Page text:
Bolivia's constitutional court authorized him to stand for a fourth mandate.
The head of an international body auditing Bolivia's disputed election results resigned unexpectedly on Friday, casting further uncertainty over a vote that sparked deadly riots and delivered President Evo Morales a fourth term.
The chief of the technical mission from the Organisation of American States (OAS), Mexican Arturo Espinosa, announced he is stepping down from the role just a day after beginning the review of the controversial poll.
"I have decided to withdraw from the audit so as not to compromise its impartiality. I should have informed the OAS about previous public statements (declarations) about the electoral process in Bolivia," he wrote in a tweet.
An OAS spokeswoman later confirmed his resignation to AFP.
Espinosa wrote two articles related to Bolivia's elections for a Mexican news website in the past two weeks, including one, published after the election, which raised doubts over the poll's transparency.
The 20 October election result, ratified on Friday by Bolivia's own Supreme Electoral Tribunal (TSE), saw Morales narrowly secure the 10-point gap needed to win outright, but only after an abrupt and unexplained shift in the vote count in his favor.
Opposition candidate Carlos Mesa criticised the TSE's latest result calculations, saying that they show Morales committed a "fraud" and "an aggression against the good faith of the international community."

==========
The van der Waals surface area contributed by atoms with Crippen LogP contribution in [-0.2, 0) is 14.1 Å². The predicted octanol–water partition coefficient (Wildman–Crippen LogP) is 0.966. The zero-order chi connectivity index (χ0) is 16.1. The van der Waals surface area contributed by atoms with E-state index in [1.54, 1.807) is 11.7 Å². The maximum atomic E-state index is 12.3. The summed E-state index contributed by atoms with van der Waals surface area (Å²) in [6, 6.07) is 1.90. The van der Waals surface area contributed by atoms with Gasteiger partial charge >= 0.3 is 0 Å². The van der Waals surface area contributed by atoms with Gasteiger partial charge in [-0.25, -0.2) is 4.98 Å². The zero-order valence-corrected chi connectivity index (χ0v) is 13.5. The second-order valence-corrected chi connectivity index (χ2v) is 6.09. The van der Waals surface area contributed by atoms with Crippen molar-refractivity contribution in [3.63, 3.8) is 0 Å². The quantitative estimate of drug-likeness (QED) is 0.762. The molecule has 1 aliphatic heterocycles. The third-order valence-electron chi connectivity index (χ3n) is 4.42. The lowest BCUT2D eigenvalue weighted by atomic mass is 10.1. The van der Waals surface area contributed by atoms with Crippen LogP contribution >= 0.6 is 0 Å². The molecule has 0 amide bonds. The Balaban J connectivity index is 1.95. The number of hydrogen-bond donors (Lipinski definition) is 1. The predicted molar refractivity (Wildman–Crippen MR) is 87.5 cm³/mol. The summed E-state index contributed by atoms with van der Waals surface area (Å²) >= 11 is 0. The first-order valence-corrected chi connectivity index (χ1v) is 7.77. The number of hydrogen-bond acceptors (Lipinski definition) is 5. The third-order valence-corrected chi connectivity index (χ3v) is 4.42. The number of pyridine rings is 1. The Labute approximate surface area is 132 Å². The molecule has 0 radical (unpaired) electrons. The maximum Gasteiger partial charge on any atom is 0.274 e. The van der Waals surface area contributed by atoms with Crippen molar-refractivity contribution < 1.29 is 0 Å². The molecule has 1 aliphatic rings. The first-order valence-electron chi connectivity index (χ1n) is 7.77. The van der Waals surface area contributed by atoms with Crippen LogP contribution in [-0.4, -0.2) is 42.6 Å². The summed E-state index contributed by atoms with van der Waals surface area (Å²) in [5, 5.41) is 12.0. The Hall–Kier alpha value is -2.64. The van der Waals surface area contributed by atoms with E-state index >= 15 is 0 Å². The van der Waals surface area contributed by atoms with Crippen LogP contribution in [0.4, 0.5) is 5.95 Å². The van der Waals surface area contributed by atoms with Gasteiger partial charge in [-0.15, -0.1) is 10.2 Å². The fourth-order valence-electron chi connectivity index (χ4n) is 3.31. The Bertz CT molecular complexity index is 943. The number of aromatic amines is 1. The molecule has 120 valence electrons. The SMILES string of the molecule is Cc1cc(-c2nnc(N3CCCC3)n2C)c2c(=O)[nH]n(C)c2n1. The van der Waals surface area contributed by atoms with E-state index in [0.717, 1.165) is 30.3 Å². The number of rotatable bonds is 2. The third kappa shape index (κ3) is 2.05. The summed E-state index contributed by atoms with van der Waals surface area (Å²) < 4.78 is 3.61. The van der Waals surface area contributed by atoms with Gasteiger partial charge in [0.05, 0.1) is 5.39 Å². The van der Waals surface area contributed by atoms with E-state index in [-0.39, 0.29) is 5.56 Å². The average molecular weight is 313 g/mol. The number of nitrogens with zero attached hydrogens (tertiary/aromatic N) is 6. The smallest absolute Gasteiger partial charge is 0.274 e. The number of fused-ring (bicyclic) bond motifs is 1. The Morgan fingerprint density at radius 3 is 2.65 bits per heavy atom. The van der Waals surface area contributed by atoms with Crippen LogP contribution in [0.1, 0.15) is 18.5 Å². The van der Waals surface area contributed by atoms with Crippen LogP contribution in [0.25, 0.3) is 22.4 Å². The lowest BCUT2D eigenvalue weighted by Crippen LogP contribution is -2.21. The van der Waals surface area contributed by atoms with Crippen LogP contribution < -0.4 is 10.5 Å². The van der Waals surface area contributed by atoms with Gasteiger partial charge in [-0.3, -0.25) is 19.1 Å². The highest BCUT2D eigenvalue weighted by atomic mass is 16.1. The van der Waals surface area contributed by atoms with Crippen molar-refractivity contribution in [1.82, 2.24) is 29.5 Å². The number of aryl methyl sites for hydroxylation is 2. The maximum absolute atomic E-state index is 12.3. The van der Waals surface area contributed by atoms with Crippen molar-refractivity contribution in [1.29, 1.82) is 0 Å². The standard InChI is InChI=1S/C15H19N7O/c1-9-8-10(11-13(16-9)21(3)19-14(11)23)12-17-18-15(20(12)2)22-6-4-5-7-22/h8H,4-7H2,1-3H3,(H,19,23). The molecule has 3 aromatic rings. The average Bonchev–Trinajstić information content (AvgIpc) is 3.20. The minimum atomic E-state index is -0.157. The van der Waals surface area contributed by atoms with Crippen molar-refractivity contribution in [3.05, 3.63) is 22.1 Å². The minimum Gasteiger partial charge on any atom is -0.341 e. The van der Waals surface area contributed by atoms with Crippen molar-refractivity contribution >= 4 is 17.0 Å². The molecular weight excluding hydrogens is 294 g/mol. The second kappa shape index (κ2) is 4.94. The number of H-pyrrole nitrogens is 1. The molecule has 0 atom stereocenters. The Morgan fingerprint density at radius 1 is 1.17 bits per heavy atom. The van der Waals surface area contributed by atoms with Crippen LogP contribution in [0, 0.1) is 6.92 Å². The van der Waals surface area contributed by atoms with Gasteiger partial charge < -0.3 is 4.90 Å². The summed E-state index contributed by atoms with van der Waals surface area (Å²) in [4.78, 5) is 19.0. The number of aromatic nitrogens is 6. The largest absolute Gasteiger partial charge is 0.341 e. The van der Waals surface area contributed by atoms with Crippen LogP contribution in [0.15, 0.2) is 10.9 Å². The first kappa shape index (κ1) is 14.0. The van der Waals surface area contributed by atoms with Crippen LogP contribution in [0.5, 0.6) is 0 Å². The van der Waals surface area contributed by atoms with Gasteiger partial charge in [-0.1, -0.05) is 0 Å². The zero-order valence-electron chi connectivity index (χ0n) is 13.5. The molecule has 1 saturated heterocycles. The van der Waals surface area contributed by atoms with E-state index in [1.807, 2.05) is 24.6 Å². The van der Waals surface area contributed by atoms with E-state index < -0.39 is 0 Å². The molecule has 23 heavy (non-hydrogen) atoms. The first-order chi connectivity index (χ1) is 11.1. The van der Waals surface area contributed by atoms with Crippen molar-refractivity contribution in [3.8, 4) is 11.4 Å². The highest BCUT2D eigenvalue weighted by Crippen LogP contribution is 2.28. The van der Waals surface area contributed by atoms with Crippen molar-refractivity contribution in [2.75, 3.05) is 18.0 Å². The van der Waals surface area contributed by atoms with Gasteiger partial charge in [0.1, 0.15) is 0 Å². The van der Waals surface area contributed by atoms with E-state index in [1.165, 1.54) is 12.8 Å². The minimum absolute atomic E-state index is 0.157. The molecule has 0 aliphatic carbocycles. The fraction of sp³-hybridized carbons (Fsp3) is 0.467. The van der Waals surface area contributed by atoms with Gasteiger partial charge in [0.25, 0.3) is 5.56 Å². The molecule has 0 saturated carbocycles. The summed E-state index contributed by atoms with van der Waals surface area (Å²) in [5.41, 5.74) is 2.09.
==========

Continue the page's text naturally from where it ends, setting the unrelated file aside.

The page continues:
The 66-year-old former president has also refused to take part in the OAS audit, calling instead for the results given by the electoral court (TSE) to be annulled as a precondition of his co-operation.
Riots broke out almost as soon as the election ended and Espinosa's resignation now threatens to heighten tensions.
Protests erupted in various cities in Bolivia on Friday, especially in the south of the administrative capital La Paz, where roads were cut off and riot police guarded vital crossings.
The extended clashes have seen 191 people detained and 60 police officers injured, said police chief Julio Cordero said on Friday.
But some opposition groups protesting the election now support neither Morales nor Mesa.
Popular assemblies or "Cabildos" held on Thursday in La Paz and the eastern city of Santa Cruz have rejected the OAS audit and demanded new elections.
The council of La Paz has even proclaimed "Neither Mesa, nor Evo Morales!", in favour of holding new elections without either of the two main candidates who stood on 20 October.
The president said on Friday that Bolivians should wait for the OAS audit report, which should be ready in two weeks.
Bolivia's first indigenous president, Morales has been in power since 2006.
Already Latin America's longest-serving leader, Morales is looking to remain in power until 2025 with a fourth term.
The country's constitution limits a president to two successive terms, and a 2016 referendum rejected a bid by Morales to remove term limits.
But Bolivia's constitutional court authorized him to stand for a fourth mandate.
The court, like the election tribunal, is made up of members appointed by Morales's Movement for Socialism.